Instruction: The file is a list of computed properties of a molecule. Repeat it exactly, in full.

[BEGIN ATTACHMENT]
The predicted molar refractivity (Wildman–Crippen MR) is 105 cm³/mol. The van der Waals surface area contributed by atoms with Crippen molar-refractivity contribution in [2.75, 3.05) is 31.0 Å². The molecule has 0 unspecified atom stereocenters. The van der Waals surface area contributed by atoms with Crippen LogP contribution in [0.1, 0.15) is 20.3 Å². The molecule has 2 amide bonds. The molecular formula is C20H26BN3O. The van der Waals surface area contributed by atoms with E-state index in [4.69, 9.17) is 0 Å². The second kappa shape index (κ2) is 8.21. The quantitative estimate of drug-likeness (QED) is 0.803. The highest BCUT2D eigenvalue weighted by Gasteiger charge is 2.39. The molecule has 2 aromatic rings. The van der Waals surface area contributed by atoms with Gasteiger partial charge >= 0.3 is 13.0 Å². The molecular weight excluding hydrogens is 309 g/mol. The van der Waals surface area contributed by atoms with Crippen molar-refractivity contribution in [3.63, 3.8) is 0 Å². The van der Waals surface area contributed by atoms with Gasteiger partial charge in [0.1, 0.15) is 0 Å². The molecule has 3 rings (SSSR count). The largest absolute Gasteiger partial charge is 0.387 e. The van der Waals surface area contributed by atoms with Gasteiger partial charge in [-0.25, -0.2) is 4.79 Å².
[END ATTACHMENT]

The predicted molar refractivity (Wildman–Crippen MR) is 105 cm³/mol. The van der Waals surface area contributed by atoms with Crippen molar-refractivity contribution in [2.75, 3.05) is 31.0 Å². The molecule has 0 unspecified atom stereocenters. The van der Waals surface area contributed by atoms with Crippen LogP contribution in [0.1, 0.15) is 20.3 Å². The molecule has 2 amide bonds. The molecular formula is C20H26BN3O. The van der Waals surface area contributed by atoms with E-state index in [4.69, 9.17) is 0 Å². The second kappa shape index (κ2) is 8.21. The quantitative estimate of drug-likeness (QED) is 0.803. The highest BCUT2D eigenvalue weighted by Gasteiger charge is 2.39. The molecule has 2 aromatic rings. The van der Waals surface area contributed by atoms with Gasteiger partial charge >= 0.3 is 13.0 Å². The molecular weight excluding hydrogens is 309 g/mol. The van der Waals surface area contributed by atoms with Crippen molar-refractivity contribution in [3.63, 3.8) is 0 Å². The van der Waals surface area contributed by atoms with Gasteiger partial charge in [0.1, 0.15) is 0 Å². The molecule has 3 rings (SSSR count). The largest absolute Gasteiger partial charge is 0.387 e. The van der Waals surface area contributed by atoms with Gasteiger partial charge in [-0.25, -0.2) is 4.79 Å².